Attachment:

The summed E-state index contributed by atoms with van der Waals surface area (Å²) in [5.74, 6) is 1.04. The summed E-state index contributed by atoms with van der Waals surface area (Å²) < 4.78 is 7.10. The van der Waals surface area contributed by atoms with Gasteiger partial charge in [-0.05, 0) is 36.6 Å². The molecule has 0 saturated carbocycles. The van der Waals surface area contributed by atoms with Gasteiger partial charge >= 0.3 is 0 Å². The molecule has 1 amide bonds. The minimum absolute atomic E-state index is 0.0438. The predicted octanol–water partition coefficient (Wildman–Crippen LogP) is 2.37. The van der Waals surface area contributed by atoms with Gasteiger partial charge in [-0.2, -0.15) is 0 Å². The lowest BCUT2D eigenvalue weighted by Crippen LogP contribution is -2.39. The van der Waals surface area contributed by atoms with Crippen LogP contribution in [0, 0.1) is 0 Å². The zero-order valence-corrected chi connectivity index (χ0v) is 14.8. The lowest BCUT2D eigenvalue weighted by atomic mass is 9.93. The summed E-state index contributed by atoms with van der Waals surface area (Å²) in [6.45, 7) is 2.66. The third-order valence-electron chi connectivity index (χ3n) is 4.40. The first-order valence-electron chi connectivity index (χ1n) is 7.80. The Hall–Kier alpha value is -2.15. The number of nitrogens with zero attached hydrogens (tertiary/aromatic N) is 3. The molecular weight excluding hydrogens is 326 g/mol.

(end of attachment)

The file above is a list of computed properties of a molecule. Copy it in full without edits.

The summed E-state index contributed by atoms with van der Waals surface area (Å²) in [5.74, 6) is 1.04. The summed E-state index contributed by atoms with van der Waals surface area (Å²) < 4.78 is 7.10. The van der Waals surface area contributed by atoms with Gasteiger partial charge in [-0.05, 0) is 36.6 Å². The molecule has 0 saturated carbocycles. The van der Waals surface area contributed by atoms with Gasteiger partial charge >= 0.3 is 0 Å². The molecule has 1 amide bonds. The minimum absolute atomic E-state index is 0.0438. The predicted octanol–water partition coefficient (Wildman–Crippen LogP) is 2.37. The van der Waals surface area contributed by atoms with Gasteiger partial charge in [-0.2, -0.15) is 0 Å². The lowest BCUT2D eigenvalue weighted by Crippen LogP contribution is -2.39. The van der Waals surface area contributed by atoms with Crippen LogP contribution in [0, 0.1) is 0 Å². The zero-order valence-corrected chi connectivity index (χ0v) is 14.8. The lowest BCUT2D eigenvalue weighted by atomic mass is 9.93. The summed E-state index contributed by atoms with van der Waals surface area (Å²) in [6.45, 7) is 2.66. The third-order valence-electron chi connectivity index (χ3n) is 4.40. The first-order valence-electron chi connectivity index (χ1n) is 7.80. The Hall–Kier alpha value is -2.15. The number of nitrogens with zero attached hydrogens (tertiary/aromatic N) is 3. The molecular weight excluding hydrogens is 326 g/mol.